The Nature Boy, Vincent’s Starry Night and the Maestro of the Embers
The flickering flames of a starry Karoo night draw the mind to life’s essential meaning and the pursuit of wisdom, and how a Nature Boy of old presaged the thinking of later times.
The flame, flickering. The water, rippling. The rose bud turning its unfurling bloom to the sun. People all over the half of the world that is frozen in winter, burrowing indoors against cold and pandemic, gloved hands rubbing together in front of the fireplace, eyes on the flame, thoughts on nurture, survival and what’s for supper. People in the other half, enduring the burning sun of day to light the flame under Vincent’s starry, starry night and, mesmerised in the hypnotic flickering, casting the mind back to the hardships of the day, then forward to the challenges of tomorrow, but for now, for now, the respite of flame and succour.
The fire reaches its crescendo, every atom in every part of its fuel burning at full force, the entire orchestra as one, every eye on the conductor, you, sitting there, transfixed, lost in the furnace you have created for your pleasure and for your sanity, you, the firemaster, the flame conjuror, the maestro of the embers.
When the conductor has slowed the music and gentled the flames, the art of the meat is employed, the placing of this cut on the hottest part, that one at the edge to cook at leisure. The repast is eaten at wooden kitchen tables in all the land, and the humans talk of the trials and the joys they have found in their day, as do people at other tables in every part of the world, in many tongues, and discuss in somber tones the great pandemic and whether they will all survive it, and then the sage at the head of the table says her piece and they nod, and the children’s eyes widen and turn thoughtful, and a hand touches a shoulder and another an arm. All is well in the world, even when it isn’t.
It’s a scenario as ancient as the furthest mountain, its roots as deep as the oldest of Great Zimbabwe’s Baobabs. Tables hewn of tree trunks felled by calloused hand, as far back in time as even a Methusaleh cannot fathom, hands turning wood, rubbing twigs, finding flame, building fire, felling a deer, slaughtering a goat, bleeding, hanging, skinning, slicing, trimming, curing, salting, grilling, tending, eating, grateful. The ancient ritual of humankind, at its rawest, in its core of cores. The hunger, the bounty, the gratitude.
When the house has fallen to the sleep of the quiet hours, the conductor returns to the chair below the sky and his eyes find the embers again, and his hand cradles the whisky he has poured himself, and he sips and he savours, and he reminds himself that this moment, with embers dying before him and the warm hug of the liquor he allows to linger on the tongue, has much to do with what life is all about, when all is said and done and you’re alone, just you and the universe, on your little perch below the sky.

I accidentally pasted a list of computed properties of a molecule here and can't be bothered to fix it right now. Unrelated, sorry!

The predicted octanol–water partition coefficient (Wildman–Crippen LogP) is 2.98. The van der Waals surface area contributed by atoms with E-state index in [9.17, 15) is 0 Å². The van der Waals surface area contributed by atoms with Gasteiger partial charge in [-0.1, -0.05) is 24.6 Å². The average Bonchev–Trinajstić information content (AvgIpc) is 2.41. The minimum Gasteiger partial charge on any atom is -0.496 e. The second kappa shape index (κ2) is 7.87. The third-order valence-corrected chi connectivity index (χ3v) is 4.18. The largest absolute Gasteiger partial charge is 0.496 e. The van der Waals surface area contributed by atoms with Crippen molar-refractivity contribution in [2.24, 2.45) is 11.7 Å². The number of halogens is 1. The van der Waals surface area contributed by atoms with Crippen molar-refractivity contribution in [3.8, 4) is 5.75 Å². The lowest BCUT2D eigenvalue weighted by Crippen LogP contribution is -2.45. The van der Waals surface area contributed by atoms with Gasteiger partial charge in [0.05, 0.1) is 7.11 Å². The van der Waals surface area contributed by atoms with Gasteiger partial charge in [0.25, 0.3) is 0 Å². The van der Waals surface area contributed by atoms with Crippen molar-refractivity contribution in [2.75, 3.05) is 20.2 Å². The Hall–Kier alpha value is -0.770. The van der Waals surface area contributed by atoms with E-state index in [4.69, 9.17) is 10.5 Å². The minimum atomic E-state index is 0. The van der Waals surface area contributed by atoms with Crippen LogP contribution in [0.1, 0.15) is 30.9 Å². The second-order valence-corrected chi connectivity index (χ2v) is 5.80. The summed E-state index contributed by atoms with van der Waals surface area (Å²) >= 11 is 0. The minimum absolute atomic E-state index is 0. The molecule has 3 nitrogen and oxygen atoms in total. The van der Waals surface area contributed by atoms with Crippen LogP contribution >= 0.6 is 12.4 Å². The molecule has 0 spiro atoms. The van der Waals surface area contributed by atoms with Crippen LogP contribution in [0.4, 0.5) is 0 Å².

It’s in those moments late on a still summer’s night, just me and Vincent’s night sky, whisky in hand, embers becalmed, thoughts deep and far, that the Nature Boy comes to me, and we sit, and we chew the cud, and we are as one. The story has fascinated me since I was knee-high and the song would play on the transistor radio, Nat “King” Cole in his mellifluous tone, There was a boy, a very strange enchanted boy, they say he wandered very far, very far, over land and sea. A little shy, and sad of eye, but very wise was he…
The Nature Boy in my youthful head attained a position of authority, of knowing rather than merely wielding power, especially in the context of adults who seemed to fall far short of the wisdom the Nature Boy accumulated in his travels over land and sea. And the ultimate wisdom our Nature Boy found in all his wanderings when, one day, he passed my way, and though we spoke of many things, fools and kings, this he said to me…
The greatest thing you’ll ever learn is just to love, and be loved in return.
I’ve never known who wrote my favourite song until, this week, writing this, something sent me on a research jag, and I paused writing to ask Wikipedia who wrote the song that has intrigued me for most of my life.